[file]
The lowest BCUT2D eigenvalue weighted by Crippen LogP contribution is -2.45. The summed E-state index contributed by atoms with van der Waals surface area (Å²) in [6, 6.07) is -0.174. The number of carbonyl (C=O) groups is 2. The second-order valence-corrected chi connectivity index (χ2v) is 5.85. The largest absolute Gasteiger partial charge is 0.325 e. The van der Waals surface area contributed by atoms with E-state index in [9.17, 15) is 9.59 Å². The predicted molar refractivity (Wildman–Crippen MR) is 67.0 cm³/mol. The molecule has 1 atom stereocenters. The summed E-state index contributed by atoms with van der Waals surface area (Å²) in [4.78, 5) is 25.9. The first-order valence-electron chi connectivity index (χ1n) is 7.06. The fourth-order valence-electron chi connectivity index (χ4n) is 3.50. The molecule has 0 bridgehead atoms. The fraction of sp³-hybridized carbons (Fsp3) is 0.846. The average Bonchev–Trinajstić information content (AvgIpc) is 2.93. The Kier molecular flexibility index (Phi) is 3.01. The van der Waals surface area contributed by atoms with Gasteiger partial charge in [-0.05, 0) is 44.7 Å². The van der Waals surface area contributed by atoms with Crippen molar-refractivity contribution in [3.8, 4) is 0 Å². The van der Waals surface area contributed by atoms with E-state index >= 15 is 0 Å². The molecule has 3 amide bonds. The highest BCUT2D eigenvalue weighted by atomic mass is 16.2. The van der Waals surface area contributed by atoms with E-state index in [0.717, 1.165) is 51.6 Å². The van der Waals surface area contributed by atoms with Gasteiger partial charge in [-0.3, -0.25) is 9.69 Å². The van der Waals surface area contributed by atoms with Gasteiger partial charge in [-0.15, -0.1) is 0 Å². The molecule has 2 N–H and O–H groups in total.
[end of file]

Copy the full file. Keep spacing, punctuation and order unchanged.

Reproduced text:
The lowest BCUT2D eigenvalue weighted by Crippen LogP contribution is -2.45. The summed E-state index contributed by atoms with van der Waals surface area (Å²) in [6, 6.07) is -0.174. The number of carbonyl (C=O) groups is 2. The second-order valence-corrected chi connectivity index (χ2v) is 5.85. The largest absolute Gasteiger partial charge is 0.325 e. The van der Waals surface area contributed by atoms with E-state index in [9.17, 15) is 9.59 Å². The predicted molar refractivity (Wildman–Crippen MR) is 67.0 cm³/mol. The molecule has 1 atom stereocenters. The summed E-state index contributed by atoms with van der Waals surface area (Å²) in [4.78, 5) is 25.9. The first-order valence-electron chi connectivity index (χ1n) is 7.06. The fourth-order valence-electron chi connectivity index (χ4n) is 3.50. The molecule has 0 bridgehead atoms. The fraction of sp³-hybridized carbons (Fsp3) is 0.846. The average Bonchev–Trinajstić information content (AvgIpc) is 2.93. The Kier molecular flexibility index (Phi) is 3.01. The van der Waals surface area contributed by atoms with Gasteiger partial charge in [-0.05, 0) is 44.7 Å². The van der Waals surface area contributed by atoms with Crippen molar-refractivity contribution in [3.8, 4) is 0 Å². The van der Waals surface area contributed by atoms with E-state index >= 15 is 0 Å². The molecule has 3 amide bonds. The highest BCUT2D eigenvalue weighted by atomic mass is 16.2. The van der Waals surface area contributed by atoms with E-state index in [0.717, 1.165) is 51.6 Å². The van der Waals surface area contributed by atoms with Gasteiger partial charge in [-0.3, -0.25) is 9.69 Å². The van der Waals surface area contributed by atoms with Gasteiger partial charge in [-0.15, -0.1) is 0 Å². The molecule has 2 N–H and O–H groups in total.